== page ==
DOD, VA recalibrate the model for health records

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Departments' move to open source seeks to deliver one record for service members' entire career -- from active duty to veteran

The jewels in the government health IT universe have long been the Defense Department’s Armed Forces Health Longitudinal Technology Application (AHLTA) and the Veterans Affairs Department’s Veterans Health Information System and Technology Architecture (VistA), both of which have decades of development behind them. They’ll eventually merge to become a single military electronic health record, by far the largest EHR in the country.

Along the way, they’ll also break other ground. The new, integrated EHR (iEHR) will be the first major government health IT project to be developed as an open-source project, though traditional software acquisition approaches could still be used for some elements of the EHR.

Both of the current DOD and VA EHRs use a lot of proprietary and custom components, so trying to merge them as they are would be a nightmare. Going the open-source way will get around that and also produce something that should be much easier to maintain and scale for future needs.

“Moving to an open-source model invites innovation from the public and private sectors,” said Eric Shinseki, VA secretary, in announcing the start of the program in June. “It is an important element of our EHR collaboration with the Department of Defense and an important part of our strategy to ensure that VA clinicians have the best tools possible, and that veterans receive the best health care possible."

The Open Source Electronic Health Record Agent was launched at the end of August to be the governing body for the open-source community that will help develop the iEHR.

The goal is to provide service personnel with a single health record that will follow them from the moment they enter the military to the end of their lives. The trick will be to provide a single architecture for the EHR while still enabling both the DOD and VA medical people to work with the AHLTA and VistA components they still find useful.

To that end, the VA issued a request for information in September to gather ideas from industry on what the graphical user interface and associated Web services might look like for the integrated EHR.

There is an interim joint EHR of sorts. The Virtual Lifetime Electronic Record (VLER) was launched after President Barack Obama ordered in April 2009 that DOD and VA create a single, lifetime EHR for the armed services. However, the VLER focuses on sharing medical information between the two, building on previous data sharing initiatives between VA and DOD. However, it doesn’t use the single architecture envisioned for the iEHR, so it is limited in what it can do.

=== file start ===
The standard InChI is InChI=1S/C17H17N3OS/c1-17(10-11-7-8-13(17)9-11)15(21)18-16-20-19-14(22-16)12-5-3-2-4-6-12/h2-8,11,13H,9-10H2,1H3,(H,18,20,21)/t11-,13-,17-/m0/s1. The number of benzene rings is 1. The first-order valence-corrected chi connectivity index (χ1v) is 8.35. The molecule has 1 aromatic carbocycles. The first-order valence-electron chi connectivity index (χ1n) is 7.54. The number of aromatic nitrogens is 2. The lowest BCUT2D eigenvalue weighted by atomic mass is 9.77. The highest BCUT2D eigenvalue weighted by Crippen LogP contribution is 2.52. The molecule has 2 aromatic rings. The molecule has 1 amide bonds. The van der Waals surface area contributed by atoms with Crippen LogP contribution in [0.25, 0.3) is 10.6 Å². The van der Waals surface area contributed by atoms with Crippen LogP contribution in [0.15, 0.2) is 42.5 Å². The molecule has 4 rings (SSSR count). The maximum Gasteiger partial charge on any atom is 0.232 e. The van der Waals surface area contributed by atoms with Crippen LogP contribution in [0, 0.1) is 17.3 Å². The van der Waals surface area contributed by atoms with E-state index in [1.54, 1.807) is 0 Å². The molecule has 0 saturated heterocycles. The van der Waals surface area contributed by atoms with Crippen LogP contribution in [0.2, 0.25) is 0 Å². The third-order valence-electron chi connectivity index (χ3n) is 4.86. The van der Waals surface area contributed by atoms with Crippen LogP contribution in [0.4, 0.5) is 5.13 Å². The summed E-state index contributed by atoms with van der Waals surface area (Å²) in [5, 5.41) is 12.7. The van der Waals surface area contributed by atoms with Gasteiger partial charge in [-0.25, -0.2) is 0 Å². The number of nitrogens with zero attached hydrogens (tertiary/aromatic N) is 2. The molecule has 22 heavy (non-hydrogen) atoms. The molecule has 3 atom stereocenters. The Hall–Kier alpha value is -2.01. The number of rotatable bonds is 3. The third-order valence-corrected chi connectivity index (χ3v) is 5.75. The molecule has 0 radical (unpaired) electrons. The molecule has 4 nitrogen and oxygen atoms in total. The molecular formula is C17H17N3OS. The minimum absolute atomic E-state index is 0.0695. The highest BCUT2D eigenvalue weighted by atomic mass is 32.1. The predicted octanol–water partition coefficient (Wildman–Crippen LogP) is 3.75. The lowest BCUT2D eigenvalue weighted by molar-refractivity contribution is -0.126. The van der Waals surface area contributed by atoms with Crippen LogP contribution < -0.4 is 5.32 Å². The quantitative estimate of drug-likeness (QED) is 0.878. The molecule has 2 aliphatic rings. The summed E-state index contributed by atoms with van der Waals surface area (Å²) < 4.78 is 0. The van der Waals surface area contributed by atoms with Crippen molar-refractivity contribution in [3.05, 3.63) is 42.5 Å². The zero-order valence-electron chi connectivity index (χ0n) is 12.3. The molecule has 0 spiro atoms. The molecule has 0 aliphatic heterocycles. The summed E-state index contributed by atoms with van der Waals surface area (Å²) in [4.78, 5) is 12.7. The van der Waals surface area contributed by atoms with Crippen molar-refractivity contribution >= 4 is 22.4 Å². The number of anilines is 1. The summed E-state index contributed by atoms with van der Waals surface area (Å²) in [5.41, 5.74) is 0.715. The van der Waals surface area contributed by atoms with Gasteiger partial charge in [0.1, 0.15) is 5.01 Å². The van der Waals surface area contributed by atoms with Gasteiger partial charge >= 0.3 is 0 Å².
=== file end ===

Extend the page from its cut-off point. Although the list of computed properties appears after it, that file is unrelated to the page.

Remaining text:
Still, what it will do is provide DOD and VA with the experience of operating a joint EHR, in addition to giving service members and veterans an idea of how the iEHR will work for them. In September, VA said it was expanding its VLER pilot and was on track to implement a health information exchange at 11 of its VA medical centers and to partner with both DOD and private health care entities by the fall 2011.

VA said its goal is, by the end of the fiscal year, to have 50,000 veterans who are VA patients authorize the sharing of their records.

It might not be all smooth sailing. Apart from the technical complexities of merging the two EHRs, how easy it becomes may depend on how well both DOD and VA convince congressional committees that they’ll be able to pull off the move to the new record.

The House Military Personnel Subcommittee, in its May markup of the 2012 National Defense Authorization bill, held back all but 10 percent of the money the Military Health System had requested for the iEHR work, saying it first wanted to see a transition plan that detailed how the transition would be done in an efficient and cost-effective way.

That followed a report in February from the Government Accountability Office that criticized both VA and DOD for not having specific plans, goals or time frames for their joint health IT needs.

Nevertheless, both DOD and VA seem committed to the iEHR. As was noted at the time in early 2011 when Shinseki and then DOD Secretary Robert Gates agreed on the concept for the integrated record, 90 percent of the medicine used by DOD and VA is the same, so why not have a single EHR and have taxpayers pay to build it once?


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